You can quantify the commercial value of a CEP by analysing the ‘three Cs’: commonness, credibility and competitiveness. In other words, prioritise CEPs that occur frequently, are easy to associate with your brand and are not already associated with competitors.
Priority CEPs are the paths to profit
Step 3: Build (and refresh) links between your brand and the CEPs
Now that you’ve identified the most potentially profitable CEPs, it is time to start investing. Concentrate on no more than three to five CEPs to start (the smaller the brand, the smaller the list should be).
Find creative ways to feature the CEPs in your marketing and advertising, and co-present alongside your distinctive assets (Guinness’s harp, Oracle’s red, Intel’s chime).
Align with your salespeople to make sure you’re all talking about the same CEPs (which are really just your biggest customer needs).
Put the CEPs on your website and into your Powerpoint presentations.
Here’s a great example from Microsoft, which uses ‘co-presentation’ to link the brand (Teams) to the relevant CEPs for a buying situation (online education).
Step 4: Measure the effectiveness of your CEP-building efforts
If you’re doing your job right, over time you should see increases in the number of buyers who link key CEPs to your brand.
Most of us are busy trying to link the brand to a bunch of fluffy, perceptual attributes that marketing thinks are important, like ‘innovation’ and ‘trustworthiness’. Instead, link to CEPs that your customers think are important. It’s a more profitable approach and much easier to explain to sales and finance, who are notoriously sceptical of brand marketing.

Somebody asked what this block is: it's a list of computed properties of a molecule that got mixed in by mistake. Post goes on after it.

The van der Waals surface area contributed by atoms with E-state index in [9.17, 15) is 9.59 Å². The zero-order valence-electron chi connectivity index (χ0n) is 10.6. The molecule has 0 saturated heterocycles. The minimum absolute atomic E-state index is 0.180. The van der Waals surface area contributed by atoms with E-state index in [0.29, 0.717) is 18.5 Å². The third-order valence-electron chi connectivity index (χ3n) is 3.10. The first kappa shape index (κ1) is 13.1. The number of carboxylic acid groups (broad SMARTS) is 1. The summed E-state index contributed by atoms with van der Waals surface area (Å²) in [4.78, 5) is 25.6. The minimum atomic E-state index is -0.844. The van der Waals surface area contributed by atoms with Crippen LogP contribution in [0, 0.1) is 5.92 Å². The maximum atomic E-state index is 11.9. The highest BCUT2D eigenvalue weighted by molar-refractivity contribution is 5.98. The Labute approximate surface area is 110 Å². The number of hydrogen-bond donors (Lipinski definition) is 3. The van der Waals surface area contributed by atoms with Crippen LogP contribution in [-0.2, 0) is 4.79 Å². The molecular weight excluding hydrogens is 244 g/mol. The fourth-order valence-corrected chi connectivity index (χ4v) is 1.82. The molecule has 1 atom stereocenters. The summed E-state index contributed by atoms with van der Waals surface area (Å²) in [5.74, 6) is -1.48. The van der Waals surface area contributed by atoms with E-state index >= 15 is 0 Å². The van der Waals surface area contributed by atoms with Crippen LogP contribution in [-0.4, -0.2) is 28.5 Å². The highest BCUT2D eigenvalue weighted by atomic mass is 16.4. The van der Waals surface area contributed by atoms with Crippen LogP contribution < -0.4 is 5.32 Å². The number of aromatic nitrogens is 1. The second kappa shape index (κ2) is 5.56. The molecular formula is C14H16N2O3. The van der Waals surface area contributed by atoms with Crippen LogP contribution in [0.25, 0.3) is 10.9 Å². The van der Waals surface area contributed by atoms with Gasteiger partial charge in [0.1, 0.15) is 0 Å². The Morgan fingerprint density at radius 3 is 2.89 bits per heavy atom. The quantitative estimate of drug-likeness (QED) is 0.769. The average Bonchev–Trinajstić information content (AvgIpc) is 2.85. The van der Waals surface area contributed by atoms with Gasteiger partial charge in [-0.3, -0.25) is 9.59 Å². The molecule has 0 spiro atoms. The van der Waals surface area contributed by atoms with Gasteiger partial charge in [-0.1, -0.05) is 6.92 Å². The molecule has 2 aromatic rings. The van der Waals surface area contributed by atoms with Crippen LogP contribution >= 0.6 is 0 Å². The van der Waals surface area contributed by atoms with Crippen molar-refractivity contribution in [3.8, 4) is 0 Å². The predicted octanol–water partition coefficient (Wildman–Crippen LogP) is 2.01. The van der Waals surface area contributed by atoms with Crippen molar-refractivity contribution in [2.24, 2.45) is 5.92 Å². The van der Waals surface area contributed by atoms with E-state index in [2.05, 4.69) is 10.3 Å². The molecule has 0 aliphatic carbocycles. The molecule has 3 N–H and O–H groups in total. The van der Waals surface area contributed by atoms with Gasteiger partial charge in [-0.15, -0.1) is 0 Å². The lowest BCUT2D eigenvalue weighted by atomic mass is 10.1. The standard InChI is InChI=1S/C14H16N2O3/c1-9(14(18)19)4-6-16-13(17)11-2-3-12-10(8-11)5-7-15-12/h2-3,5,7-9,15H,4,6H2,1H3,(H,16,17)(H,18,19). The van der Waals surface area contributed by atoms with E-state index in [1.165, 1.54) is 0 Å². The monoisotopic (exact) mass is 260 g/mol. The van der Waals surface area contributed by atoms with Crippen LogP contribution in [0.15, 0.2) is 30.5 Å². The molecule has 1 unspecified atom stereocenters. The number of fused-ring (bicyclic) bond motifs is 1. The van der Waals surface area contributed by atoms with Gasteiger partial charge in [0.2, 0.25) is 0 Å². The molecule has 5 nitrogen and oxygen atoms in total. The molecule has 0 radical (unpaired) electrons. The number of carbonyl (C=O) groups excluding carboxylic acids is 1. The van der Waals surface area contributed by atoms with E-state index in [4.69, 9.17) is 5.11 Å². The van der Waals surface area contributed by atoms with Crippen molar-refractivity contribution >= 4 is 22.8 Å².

Memory generation is the best form of lead generation
Most B2B marketers are obsessed with lead generation, but the best B2B marketers are obsessed with memory generation.
If your brand doesn’t get remembered in a buying situation, it isn’t likely to get bought – period. People mostly just buy what they can easily remember, and brain engine optimisation is how you increase your odds of being easily remembered. And because brain engine optimisation determines most sales, it should be priority number one for every B2B (and B2C) marketing department.
SEO is overvalued.
BEO is undervalued.
If you win the mind, you win the market.
Peter Weinberg and Jon Lombardo are the heads of research & development at the B2B Institute, a think tank at LinkedIn that studies the laws of growth in B2B. You can follow Peter and Jon on LinkedIn.